It has been an extraordinary couple of months in a crisis that will leave many permanent changes behind it. We won't go back to how things were before but will instead find ourselves in a ‘new normal'. There are countless ramifications from the pandemic one could talk about - but I want to focus on three things here.
A boost for gender equality
This has long been an issue for the tech sector - last year's Harvey Nash/KPMG CIO Survey found that just 12 per cent of tech leaders are female. Overall, women represent only one in five of tech teams. I think - and hope! - that the crisis will prove to be a great catalyst for more equal opportunity for people with child caring responsibilities, a role that sits overwhelmingly with women. People have frequently been held back in their careers by family and caring responsibilities, which have been - or have been perceived to be - a barrier. The pandemic has shown that it really is possible to juggle both work and caring from home. There has also been a marked, and very useful, relaxation around how people go about working and communicating. Pre-crisis, being on a video call, and having your child invade the room might have been a source of major panic, but now can often be a welcomed interruption!
Another factor that has affected women's career progression has been how so much business has been conducted through face-to-face networks. Whether formal, like clubs and societies, or informal, like meeting for drinks after work, men have disproportionality benefited from the connections and relationships that these networks offered. Right now there are no bars, no clubs, no ‘off-line' discussions. There's just Zoom.
The rise of the quiet ones?
Another really interesting trend is that the move to distributed working is actually providing an opportunity for different people to shine. Whereas in traditional office working it's usually the more extrovert and self-confident people that take the lead, the more remote model changes that. Other qualities - independence, efficiency, self-organisation - become more important than before. It's been surprising in a really lovely way to see people popping up with brilliant ideas and suggestions who before might have looked to their boss or someone else to put something forward. So, I believe we may see a wider range of people with a wider set of attributes begin to blossom. New skills may come to be prized more highly. This could affect recruitment strategies too, in terms of what employers look for in some technology roles. What's more, if location matters less, then this opens doors for a wider set of candidates to be considered for different positions. At the same time, candidates may also benefit from smaller tech hubs springing up across the country where good transport and broadband infrastructure is readily available.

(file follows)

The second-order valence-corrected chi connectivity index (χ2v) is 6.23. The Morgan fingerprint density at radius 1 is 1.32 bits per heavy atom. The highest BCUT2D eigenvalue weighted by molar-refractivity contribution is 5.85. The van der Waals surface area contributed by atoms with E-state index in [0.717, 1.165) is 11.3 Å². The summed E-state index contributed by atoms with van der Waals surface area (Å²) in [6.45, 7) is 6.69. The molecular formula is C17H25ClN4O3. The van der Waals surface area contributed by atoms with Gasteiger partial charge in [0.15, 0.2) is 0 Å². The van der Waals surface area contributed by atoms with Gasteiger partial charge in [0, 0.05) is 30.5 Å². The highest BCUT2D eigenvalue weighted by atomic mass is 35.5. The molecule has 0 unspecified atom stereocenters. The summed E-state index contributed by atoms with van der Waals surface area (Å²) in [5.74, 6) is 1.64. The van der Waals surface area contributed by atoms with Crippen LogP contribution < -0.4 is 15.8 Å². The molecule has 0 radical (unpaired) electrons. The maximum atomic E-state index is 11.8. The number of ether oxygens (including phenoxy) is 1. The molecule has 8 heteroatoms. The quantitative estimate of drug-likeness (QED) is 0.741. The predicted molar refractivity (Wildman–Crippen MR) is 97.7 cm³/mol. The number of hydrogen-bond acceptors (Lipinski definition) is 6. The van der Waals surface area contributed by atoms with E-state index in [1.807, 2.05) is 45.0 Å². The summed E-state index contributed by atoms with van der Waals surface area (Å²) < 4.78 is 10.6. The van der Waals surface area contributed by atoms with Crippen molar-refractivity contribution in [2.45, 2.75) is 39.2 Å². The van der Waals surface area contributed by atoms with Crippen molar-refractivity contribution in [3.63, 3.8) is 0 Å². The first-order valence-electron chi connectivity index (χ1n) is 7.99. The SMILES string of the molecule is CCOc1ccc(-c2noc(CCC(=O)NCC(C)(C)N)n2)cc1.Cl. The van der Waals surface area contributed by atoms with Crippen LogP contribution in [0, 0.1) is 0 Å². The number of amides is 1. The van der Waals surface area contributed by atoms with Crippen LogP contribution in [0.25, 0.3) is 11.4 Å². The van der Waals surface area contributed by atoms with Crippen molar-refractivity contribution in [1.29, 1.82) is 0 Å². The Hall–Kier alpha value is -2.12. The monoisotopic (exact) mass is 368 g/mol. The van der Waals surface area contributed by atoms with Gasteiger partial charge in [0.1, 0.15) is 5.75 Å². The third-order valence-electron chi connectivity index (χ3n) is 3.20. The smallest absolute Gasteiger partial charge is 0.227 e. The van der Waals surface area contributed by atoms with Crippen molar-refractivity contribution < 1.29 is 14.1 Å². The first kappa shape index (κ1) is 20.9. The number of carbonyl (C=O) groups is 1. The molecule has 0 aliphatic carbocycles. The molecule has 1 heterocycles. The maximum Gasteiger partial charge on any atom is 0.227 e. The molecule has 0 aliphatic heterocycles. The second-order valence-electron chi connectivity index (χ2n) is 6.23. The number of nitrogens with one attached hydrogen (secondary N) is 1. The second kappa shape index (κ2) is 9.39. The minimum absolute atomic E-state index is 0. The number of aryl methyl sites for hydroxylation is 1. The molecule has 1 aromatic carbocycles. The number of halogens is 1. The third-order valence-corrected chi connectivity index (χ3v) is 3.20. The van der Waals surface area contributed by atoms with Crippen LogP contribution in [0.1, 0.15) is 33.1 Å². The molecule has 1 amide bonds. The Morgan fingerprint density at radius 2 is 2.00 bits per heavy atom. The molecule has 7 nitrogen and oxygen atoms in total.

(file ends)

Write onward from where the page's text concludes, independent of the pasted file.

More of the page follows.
Balancing OOO with ITO (In the Office)
Through the crisis, we have all learned that working from home works - and there won't be a mass return to five days in the office. However, as lockdown eases, the process will begin of learning to balance OOO with ITO. The return to offices is something that businesses need to control and manage very carefully and with maximum flexibility built in. Transport issues to and from work; distancing, hygiene and equipment usage in offices; logistical arrangements around shared facilities such as lifts, kitchens and toilets - all of these need to be coordinated and thought through. Most organisations are likely to take some form of ‘teams' approach, with different groups of people in on different days - perhaps a ‘business bubble' variant of the ‘social bubble' concept.
It will take some time for the balance to settle. For me, the golden rule is that no one should be made to do anything they are not comfortable with. Employers have a duty of care to their staff and if an individual is not comfortable with returning to the office, we have to be sensitive to that. That's likely to be the case until a vaccine is available.
Building on the good
It is essential that we don't lose all the good things this new way of working has opened up to us.
As we attempt to stamp out the virus, we must also stamp out the harmful working practices that have held so many people back in the past. If the tech sector embraces the change, I believe it can become even more productive than before.
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